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Liberian government threatens media outlets with license forfeiture

The government of Liberia through the Ministry of Information Cultural Affairs and Tourism (MICAT) has asked all media entities operating in the country to renew their permits and/or get registered or risk being shut down. In a public service announcement released in Monrovia by the ministry on July 15, 2014, the ministry warned all heads of media entities operating in Liberia that their entities risk being deemed “illegal” if they fail either to register or renew their operational permits with the ministry.

The announcement signed by the ministry's acting director of Press and Public Affairs, Anderson Chea, said the warning is in keeping with the New Executive Law of Liberia, Chapter 31.8 d&c.  

This notice contravenes a Memorandum of Understanding (MOU) signed between the Press Union of Liberia and the Liberian Government. The MOU signed in the early 90s – during the tenure of the Interim Government of Dr. Amos Sawyer by then Information Minister Lamini Warity – gives the Press Union of Liberia the right to register or license all practicing journalists and media houses operating in Liberia.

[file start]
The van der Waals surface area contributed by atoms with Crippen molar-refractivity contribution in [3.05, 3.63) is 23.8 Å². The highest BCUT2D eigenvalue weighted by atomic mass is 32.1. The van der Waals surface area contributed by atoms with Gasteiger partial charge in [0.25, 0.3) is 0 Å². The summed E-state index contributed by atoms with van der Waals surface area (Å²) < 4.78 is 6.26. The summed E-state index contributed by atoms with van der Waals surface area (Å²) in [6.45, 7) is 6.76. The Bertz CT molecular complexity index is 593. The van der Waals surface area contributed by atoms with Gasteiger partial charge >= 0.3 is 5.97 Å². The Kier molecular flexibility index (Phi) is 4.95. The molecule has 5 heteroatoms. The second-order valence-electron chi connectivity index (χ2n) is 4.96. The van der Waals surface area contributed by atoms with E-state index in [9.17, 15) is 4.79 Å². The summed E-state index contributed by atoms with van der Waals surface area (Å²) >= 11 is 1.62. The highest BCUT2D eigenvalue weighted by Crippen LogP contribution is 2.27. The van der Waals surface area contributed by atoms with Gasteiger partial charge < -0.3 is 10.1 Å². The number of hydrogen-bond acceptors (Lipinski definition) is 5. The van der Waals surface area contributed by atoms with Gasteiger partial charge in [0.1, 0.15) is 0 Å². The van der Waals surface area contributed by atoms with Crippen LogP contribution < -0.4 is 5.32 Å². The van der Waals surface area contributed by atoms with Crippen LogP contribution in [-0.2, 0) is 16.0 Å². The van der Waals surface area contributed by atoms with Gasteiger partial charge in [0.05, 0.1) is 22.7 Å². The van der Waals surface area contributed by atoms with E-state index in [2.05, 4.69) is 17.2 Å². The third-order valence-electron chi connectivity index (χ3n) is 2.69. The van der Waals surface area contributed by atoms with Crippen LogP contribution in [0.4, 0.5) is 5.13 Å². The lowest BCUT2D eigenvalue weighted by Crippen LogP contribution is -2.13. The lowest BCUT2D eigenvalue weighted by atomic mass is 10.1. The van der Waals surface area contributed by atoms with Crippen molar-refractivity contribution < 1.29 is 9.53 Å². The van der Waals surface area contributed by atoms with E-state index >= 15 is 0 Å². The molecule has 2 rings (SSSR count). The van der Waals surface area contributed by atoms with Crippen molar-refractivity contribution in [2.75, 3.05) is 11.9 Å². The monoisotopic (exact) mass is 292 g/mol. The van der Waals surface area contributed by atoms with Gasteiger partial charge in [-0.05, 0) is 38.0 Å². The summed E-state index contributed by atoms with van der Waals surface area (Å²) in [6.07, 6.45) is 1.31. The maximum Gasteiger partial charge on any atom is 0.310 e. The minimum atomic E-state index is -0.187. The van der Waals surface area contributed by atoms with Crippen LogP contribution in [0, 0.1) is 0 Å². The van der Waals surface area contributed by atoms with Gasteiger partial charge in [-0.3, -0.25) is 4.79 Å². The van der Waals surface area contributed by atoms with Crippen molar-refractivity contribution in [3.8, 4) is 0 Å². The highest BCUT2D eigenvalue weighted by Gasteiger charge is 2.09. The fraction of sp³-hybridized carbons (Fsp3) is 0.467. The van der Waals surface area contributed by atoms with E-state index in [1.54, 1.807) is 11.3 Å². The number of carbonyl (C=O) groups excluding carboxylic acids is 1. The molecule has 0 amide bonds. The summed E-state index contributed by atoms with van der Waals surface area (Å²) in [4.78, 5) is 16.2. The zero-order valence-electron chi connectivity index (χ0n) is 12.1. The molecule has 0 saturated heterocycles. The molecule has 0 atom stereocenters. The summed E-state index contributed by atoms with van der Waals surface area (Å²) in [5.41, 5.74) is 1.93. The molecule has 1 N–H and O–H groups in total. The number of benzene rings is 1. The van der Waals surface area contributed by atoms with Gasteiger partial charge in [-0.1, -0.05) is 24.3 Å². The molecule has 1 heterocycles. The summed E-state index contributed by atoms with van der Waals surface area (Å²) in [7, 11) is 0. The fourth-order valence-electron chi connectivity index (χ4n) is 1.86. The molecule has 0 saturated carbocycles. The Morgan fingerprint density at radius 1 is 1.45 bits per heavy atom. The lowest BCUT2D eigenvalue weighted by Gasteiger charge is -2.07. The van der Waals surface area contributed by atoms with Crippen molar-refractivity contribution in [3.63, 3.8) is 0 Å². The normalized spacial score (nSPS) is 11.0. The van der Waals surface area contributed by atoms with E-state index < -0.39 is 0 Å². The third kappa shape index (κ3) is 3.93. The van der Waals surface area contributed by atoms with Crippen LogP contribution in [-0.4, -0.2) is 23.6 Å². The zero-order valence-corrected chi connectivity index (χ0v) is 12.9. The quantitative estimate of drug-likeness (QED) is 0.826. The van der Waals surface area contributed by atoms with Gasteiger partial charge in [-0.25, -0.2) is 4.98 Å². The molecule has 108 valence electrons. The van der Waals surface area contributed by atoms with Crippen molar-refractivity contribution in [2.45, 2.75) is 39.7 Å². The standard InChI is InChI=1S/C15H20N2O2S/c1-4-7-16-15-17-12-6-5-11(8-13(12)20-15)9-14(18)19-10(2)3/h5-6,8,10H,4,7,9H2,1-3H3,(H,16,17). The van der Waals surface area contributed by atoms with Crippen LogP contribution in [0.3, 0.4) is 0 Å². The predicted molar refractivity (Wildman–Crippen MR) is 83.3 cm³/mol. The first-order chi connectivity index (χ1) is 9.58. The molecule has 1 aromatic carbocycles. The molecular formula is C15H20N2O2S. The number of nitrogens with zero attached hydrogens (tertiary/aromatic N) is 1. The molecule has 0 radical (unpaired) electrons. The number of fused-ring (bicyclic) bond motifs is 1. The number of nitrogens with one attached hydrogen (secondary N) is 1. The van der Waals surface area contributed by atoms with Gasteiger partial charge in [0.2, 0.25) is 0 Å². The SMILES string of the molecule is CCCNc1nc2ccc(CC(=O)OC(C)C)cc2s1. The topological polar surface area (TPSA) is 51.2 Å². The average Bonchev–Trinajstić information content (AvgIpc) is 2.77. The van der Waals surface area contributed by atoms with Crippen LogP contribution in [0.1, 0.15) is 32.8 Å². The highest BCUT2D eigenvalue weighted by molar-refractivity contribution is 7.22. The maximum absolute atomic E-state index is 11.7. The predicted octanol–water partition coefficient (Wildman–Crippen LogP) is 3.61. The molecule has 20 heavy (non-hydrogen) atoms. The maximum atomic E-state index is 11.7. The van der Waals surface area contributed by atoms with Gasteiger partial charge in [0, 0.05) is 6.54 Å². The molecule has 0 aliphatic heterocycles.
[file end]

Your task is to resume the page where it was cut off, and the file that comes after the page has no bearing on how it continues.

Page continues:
The call by MICAT comes in the wake of an outcry by media houses asking the government to pay huge debts owed them. Recently, there has been a call by media houses across the country asking government ministries and agencies to pay debts owed to them for advertisements.

Recent weeks have seen the arrest and jailing of journalist Octavian Williams for a traffic offense, which later turned to assault as alleged by the Police Deputy Director for Operation, Col. Abraham Kromah.

The Center for Media Studies and Peacebuilding sees the trend the government is taking as a means of clamping down on media institutions they feel uncomfortable with.

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